September 9, 2016 • 3 minutes
I start my day like I normally do with a cup of coffee, some creamer, and a sausage biscuit. This day is a little different from the usual humdrum because I’m excited about what I’ll learn from Apple’s keynote. Rumors have been floating around like crazy, per usual, about what the new iPhone will be called and what features will be added (or removed). Unfortunately, I have to make a living so I had to go to work and do my job.
Once work was over, I head back home, plop down on the couch with my girlfriend, and watch the keynote on my 4th generation Apple TV. As we watch the keynote we’re not wowed by many of the things we see because we already spoiled ourselves earlier by reading live blogs and Reddit posts about what had been announced.
What I took away from the keynote was pretty straightforward:
- The new iPhone is called iPhone 7 and iPhone 7 Plus.
- The storage capacity has been doubled across the board.
- The new A10 chip has 2 big cores and 2 little cores, à la big.LITTLE.
- The camera in the back is now a dual camera with different lenses.
- The home button is now solid state using haptic feedback.
- Finally, a true black color option is available in matte or high gloss.
- The 3.5mm jack was removed.
Prior to watching the keynote, I had already told myself that I would only buy the “S” versions of each phone that Apple releases. It gives me two years to enjoy the phone I already have and it gives Apple time to workout the kinks with the new features they introduced with the earlier model. This keynote solidified my position in that there wasn’t a significant enough change for me to justify buying a new phone only a year later. It also helped that I read rumors about their being a 10th anniversary iPhone.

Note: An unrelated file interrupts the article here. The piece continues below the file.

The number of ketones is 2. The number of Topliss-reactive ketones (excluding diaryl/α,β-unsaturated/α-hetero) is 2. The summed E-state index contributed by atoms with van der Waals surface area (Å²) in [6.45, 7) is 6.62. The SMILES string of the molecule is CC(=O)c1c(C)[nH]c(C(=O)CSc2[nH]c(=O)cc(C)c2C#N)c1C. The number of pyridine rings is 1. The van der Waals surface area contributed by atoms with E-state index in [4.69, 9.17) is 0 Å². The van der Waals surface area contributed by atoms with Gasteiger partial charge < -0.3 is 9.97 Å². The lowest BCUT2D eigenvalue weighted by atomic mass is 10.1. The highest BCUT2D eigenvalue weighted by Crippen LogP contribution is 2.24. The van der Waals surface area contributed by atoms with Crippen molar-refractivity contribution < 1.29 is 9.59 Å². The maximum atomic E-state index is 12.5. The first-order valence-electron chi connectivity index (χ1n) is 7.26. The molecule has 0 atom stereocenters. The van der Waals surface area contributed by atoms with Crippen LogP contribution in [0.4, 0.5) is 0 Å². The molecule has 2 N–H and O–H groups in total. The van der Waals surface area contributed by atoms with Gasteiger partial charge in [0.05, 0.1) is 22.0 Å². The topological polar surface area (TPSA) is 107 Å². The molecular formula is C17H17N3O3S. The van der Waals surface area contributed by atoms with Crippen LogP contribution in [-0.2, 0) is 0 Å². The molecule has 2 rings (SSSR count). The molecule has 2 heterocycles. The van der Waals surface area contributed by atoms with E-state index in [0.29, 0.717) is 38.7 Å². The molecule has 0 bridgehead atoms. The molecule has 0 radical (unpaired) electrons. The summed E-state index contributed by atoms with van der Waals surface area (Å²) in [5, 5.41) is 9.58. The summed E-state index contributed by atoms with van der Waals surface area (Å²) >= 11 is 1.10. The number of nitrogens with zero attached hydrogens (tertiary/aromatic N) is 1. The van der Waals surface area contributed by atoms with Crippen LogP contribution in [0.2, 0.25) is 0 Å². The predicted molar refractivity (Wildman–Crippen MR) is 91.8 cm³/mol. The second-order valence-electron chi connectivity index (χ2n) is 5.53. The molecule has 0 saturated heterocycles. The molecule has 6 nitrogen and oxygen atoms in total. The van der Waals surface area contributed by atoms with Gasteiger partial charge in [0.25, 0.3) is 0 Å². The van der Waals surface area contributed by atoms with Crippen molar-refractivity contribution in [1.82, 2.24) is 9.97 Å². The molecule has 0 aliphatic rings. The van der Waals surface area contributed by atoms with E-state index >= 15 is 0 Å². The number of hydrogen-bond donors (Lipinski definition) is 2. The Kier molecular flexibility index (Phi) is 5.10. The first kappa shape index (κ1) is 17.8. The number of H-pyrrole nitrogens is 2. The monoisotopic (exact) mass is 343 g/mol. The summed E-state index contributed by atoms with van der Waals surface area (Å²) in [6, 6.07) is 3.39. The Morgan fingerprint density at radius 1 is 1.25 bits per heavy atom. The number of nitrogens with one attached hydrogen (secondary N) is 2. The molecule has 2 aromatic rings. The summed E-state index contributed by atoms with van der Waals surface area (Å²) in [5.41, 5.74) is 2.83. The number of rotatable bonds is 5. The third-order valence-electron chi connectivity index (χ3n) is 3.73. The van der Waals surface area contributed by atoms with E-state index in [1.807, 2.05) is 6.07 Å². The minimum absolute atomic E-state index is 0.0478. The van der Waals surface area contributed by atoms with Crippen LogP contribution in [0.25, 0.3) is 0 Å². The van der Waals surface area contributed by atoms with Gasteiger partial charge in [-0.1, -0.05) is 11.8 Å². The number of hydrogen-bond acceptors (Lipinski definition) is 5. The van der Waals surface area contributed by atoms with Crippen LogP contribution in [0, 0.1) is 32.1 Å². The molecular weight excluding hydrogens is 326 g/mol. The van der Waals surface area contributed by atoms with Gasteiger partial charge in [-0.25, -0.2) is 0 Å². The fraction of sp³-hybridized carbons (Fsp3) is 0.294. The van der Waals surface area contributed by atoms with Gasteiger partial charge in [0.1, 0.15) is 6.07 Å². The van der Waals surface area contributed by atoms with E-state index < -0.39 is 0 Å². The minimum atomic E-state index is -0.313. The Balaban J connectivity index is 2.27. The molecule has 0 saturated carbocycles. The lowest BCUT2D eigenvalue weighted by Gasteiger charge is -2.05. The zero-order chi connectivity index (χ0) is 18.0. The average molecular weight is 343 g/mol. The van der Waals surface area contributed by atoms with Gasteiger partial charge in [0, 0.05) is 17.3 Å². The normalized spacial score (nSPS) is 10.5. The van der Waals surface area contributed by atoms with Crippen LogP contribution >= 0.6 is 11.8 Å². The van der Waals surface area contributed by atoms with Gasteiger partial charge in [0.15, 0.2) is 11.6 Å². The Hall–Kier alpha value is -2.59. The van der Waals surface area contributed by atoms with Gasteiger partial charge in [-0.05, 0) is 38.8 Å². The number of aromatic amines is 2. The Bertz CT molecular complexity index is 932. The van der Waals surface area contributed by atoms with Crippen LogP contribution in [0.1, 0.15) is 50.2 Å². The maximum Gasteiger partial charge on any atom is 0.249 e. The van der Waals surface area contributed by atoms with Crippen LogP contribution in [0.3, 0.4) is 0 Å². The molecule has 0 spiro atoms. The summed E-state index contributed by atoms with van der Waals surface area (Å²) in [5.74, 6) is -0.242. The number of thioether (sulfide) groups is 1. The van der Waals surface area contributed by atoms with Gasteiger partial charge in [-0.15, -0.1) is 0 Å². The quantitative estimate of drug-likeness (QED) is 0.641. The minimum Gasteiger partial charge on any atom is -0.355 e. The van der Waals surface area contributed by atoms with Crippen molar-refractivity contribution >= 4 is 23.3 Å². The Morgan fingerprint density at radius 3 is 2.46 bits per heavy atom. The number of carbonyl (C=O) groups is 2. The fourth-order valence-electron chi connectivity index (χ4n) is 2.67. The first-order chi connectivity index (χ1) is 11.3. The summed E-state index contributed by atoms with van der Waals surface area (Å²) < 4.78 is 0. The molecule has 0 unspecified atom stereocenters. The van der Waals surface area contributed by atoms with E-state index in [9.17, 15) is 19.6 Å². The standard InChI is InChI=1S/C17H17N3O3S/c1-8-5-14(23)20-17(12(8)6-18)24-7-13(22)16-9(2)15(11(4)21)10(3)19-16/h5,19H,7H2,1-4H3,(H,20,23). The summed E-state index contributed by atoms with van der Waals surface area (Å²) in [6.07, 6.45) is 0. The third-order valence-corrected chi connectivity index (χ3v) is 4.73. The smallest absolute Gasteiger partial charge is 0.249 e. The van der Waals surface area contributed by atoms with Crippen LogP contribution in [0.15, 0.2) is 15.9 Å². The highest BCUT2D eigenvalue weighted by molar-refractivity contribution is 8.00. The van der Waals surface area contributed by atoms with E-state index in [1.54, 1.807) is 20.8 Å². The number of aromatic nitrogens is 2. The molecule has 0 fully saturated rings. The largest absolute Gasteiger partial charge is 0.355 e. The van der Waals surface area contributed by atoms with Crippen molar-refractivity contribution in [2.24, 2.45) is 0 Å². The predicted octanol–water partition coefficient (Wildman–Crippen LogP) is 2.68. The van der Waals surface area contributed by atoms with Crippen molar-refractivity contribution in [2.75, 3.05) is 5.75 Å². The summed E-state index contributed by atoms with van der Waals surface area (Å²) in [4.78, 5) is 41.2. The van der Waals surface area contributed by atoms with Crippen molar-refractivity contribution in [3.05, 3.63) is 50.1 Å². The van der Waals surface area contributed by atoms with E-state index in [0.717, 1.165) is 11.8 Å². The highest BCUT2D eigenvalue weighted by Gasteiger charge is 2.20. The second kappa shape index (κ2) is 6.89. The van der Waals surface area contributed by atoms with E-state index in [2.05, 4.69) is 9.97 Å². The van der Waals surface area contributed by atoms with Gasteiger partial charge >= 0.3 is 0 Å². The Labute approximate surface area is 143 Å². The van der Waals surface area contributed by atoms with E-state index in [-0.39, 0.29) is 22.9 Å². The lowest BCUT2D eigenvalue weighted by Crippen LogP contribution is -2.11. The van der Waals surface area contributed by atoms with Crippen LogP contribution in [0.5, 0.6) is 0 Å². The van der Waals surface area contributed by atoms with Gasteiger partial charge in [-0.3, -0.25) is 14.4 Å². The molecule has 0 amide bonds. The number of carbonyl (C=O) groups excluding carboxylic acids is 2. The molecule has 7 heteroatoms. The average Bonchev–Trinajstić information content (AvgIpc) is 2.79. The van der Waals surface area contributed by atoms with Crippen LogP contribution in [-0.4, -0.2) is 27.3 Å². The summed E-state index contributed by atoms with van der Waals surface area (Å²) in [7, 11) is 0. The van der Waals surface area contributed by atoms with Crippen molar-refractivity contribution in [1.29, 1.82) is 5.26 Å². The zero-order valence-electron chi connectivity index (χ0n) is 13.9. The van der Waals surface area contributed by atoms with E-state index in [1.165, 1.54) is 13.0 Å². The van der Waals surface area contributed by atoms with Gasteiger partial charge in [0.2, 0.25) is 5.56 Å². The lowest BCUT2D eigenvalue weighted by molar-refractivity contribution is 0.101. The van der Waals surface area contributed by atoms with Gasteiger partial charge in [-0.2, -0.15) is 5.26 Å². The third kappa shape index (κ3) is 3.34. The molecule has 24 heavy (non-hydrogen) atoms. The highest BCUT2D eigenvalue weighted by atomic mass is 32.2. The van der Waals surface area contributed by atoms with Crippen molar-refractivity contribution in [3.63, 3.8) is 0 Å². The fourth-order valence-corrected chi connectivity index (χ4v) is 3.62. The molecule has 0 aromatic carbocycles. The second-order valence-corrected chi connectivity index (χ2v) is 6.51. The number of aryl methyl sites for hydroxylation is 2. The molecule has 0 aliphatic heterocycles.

The iPhone 7 feels like an iPhone 6SS.
While the A10 chip, rear dual camera, and home button are significant changes, the rest feels incremental. Of course there is no way to tell for sure, but I think it could be an indicator that something big is in store for the anniversary edition of the iPhone (if there even is one). Regardless, I am definitely looking forward to the significant improvement in battery life and performance when I finally do upgrade.
In the meantime, I will be eyeballing the Apple Watch Series 2 to see what battery life is like. I have been holding on buying one until the Watch could get at least two days of battery life. My intention is to use it to track my sleeping patterns and use a dynamic alarm to wake me up at the best opportunity. The app I use now, called Sleep Cycle, does not have an Apple Watch app. According to them, the previous version of the Apple Watch did not support the type of access to the accelerometer needed by the app in order to protect battery life. Maybe with the new hardware that will change.
As for the removal of the 3.5mm jack, I haven’t decided what kind of decision that was. I think that the claims of intentional vendor lock-in are half true. Personally, I believe that the other half is that Apple believes that their Lightning port is superior to USB-C, at least in terms of hardware design. Optimistically, this could lead to innovations with powered headphones or improvements in battery life with Bluetooth devices. I guess we’ll find out in the years to come.